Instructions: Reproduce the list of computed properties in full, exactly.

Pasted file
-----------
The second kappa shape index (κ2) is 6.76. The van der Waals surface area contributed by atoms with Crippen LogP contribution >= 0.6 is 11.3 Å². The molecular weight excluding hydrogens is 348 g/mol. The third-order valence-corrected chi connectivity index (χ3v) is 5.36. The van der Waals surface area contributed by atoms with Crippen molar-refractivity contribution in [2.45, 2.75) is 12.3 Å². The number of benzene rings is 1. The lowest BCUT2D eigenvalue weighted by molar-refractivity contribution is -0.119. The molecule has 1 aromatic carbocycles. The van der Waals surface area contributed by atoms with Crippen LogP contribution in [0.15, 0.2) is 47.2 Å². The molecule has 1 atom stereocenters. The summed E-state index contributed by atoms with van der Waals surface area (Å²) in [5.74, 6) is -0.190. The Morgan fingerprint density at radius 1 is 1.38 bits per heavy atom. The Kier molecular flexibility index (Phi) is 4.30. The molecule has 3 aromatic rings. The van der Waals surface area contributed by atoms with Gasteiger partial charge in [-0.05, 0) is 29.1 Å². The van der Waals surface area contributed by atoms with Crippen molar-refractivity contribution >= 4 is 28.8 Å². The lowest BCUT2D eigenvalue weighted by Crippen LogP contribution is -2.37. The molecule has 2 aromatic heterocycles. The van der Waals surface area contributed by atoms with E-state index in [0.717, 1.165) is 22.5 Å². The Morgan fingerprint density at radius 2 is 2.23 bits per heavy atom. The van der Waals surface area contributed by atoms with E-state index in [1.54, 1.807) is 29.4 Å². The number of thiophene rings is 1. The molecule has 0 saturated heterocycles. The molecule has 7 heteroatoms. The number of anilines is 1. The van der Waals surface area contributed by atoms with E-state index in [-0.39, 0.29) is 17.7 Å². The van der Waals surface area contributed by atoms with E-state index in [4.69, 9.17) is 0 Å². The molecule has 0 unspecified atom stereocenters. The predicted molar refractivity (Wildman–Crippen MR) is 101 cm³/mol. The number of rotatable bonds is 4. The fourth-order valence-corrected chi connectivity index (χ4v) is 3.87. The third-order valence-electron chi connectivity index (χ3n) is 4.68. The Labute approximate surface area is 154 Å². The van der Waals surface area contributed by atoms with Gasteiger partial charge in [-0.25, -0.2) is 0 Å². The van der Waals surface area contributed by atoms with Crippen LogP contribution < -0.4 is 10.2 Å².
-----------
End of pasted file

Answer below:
The second kappa shape index (κ2) is 6.76. The van der Waals surface area contributed by atoms with Crippen LogP contribution >= 0.6 is 11.3 Å². The molecular weight excluding hydrogens is 348 g/mol. The third-order valence-corrected chi connectivity index (χ3v) is 5.36. The van der Waals surface area contributed by atoms with Crippen molar-refractivity contribution in [2.45, 2.75) is 12.3 Å². The number of benzene rings is 1. The lowest BCUT2D eigenvalue weighted by molar-refractivity contribution is -0.119. The molecule has 1 aromatic carbocycles. The van der Waals surface area contributed by atoms with Crippen LogP contribution in [0.15, 0.2) is 47.2 Å². The molecule has 1 atom stereocenters. The summed E-state index contributed by atoms with van der Waals surface area (Å²) in [5.74, 6) is -0.190. The Morgan fingerprint density at radius 1 is 1.38 bits per heavy atom. The Kier molecular flexibility index (Phi) is 4.30. The molecule has 3 aromatic rings. The van der Waals surface area contributed by atoms with Gasteiger partial charge in [-0.05, 0) is 29.1 Å². The van der Waals surface area contributed by atoms with Crippen molar-refractivity contribution >= 4 is 28.8 Å². The lowest BCUT2D eigenvalue weighted by Crippen LogP contribution is -2.37. The molecule has 2 aromatic heterocycles. The van der Waals surface area contributed by atoms with E-state index in [0.717, 1.165) is 22.5 Å². The Morgan fingerprint density at radius 2 is 2.23 bits per heavy atom. The van der Waals surface area contributed by atoms with E-state index in [1.54, 1.807) is 29.4 Å². The number of thiophene rings is 1. The molecule has 0 saturated heterocycles. The molecule has 7 heteroatoms. The number of anilines is 1. The van der Waals surface area contributed by atoms with E-state index in [-0.39, 0.29) is 17.7 Å². The van der Waals surface area contributed by atoms with E-state index in [4.69, 9.17) is 0 Å². The molecule has 0 unspecified atom stereocenters. The predicted molar refractivity (Wildman–Crippen MR) is 101 cm³/mol. The number of rotatable bonds is 4. The fourth-order valence-corrected chi connectivity index (χ4v) is 3.87. The third-order valence-electron chi connectivity index (χ3n) is 4.68. The Labute approximate surface area is 154 Å². The van der Waals surface area contributed by atoms with Gasteiger partial charge in [-0.25, -0.2) is 0 Å². The van der Waals surface area contributed by atoms with Crippen LogP contribution < -0.4 is 10.2 Å².